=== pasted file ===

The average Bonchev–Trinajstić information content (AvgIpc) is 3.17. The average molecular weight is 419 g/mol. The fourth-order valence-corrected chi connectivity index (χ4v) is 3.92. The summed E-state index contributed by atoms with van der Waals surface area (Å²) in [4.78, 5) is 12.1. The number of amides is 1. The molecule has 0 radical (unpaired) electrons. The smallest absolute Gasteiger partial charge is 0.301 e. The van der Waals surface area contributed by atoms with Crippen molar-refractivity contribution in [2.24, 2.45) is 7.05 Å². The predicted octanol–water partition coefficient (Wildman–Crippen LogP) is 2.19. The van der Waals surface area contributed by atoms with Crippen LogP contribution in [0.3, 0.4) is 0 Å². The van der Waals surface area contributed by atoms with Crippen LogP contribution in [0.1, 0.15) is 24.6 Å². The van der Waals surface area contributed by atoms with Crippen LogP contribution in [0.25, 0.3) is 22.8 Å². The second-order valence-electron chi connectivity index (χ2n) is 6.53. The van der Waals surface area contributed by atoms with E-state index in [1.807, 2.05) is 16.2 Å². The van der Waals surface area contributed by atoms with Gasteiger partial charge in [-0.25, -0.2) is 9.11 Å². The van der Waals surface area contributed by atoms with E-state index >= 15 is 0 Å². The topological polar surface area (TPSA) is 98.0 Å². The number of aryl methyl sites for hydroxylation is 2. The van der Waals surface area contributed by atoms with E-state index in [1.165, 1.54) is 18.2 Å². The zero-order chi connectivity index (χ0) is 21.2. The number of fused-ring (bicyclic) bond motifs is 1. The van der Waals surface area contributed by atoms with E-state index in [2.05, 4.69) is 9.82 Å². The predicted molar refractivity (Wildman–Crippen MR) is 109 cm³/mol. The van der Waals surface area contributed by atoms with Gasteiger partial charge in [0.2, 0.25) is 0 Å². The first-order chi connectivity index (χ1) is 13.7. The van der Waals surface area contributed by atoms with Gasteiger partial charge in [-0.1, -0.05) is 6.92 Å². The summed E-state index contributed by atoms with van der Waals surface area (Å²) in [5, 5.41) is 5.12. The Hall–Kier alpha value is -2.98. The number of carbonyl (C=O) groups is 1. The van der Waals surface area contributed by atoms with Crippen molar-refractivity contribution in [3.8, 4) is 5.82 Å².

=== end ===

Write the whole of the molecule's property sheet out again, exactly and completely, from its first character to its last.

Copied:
The average Bonchev–Trinajstić information content (AvgIpc) is 3.17. The average molecular weight is 419 g/mol. The fourth-order valence-corrected chi connectivity index (χ4v) is 3.92. The summed E-state index contributed by atoms with van der Waals surface area (Å²) in [4.78, 5) is 12.1. The number of amides is 1. The molecule has 0 radical (unpaired) electrons. The smallest absolute Gasteiger partial charge is 0.301 e. The van der Waals surface area contributed by atoms with Crippen molar-refractivity contribution in [2.24, 2.45) is 7.05 Å². The predicted octanol–water partition coefficient (Wildman–Crippen LogP) is 2.19. The van der Waals surface area contributed by atoms with Crippen LogP contribution in [0.3, 0.4) is 0 Å². The van der Waals surface area contributed by atoms with Crippen LogP contribution in [0.1, 0.15) is 24.6 Å². The van der Waals surface area contributed by atoms with Crippen LogP contribution in [0.25, 0.3) is 22.8 Å². The second-order valence-electron chi connectivity index (χ2n) is 6.53. The van der Waals surface area contributed by atoms with E-state index in [1.807, 2.05) is 16.2 Å². The van der Waals surface area contributed by atoms with Gasteiger partial charge in [-0.25, -0.2) is 9.11 Å². The van der Waals surface area contributed by atoms with E-state index >= 15 is 0 Å². The topological polar surface area (TPSA) is 98.0 Å². The number of aryl methyl sites for hydroxylation is 2. The van der Waals surface area contributed by atoms with E-state index in [1.165, 1.54) is 18.2 Å². The zero-order chi connectivity index (χ0) is 21.2. The number of fused-ring (bicyclic) bond motifs is 1. The van der Waals surface area contributed by atoms with E-state index in [2.05, 4.69) is 9.82 Å². The predicted molar refractivity (Wildman–Crippen MR) is 109 cm³/mol. The van der Waals surface area contributed by atoms with Gasteiger partial charge in [0.2, 0.25) is 0 Å². The first-order chi connectivity index (χ1) is 13.7. The van der Waals surface area contributed by atoms with Gasteiger partial charge in [-0.1, -0.05) is 6.92 Å². The summed E-state index contributed by atoms with van der Waals surface area (Å²) in [5, 5.41) is 5.12. The Hall–Kier alpha value is -2.98. The number of carbonyl (C=O) groups is 1. The van der Waals surface area contributed by atoms with Crippen molar-refractivity contribution in [3.8, 4) is 5.82 Å².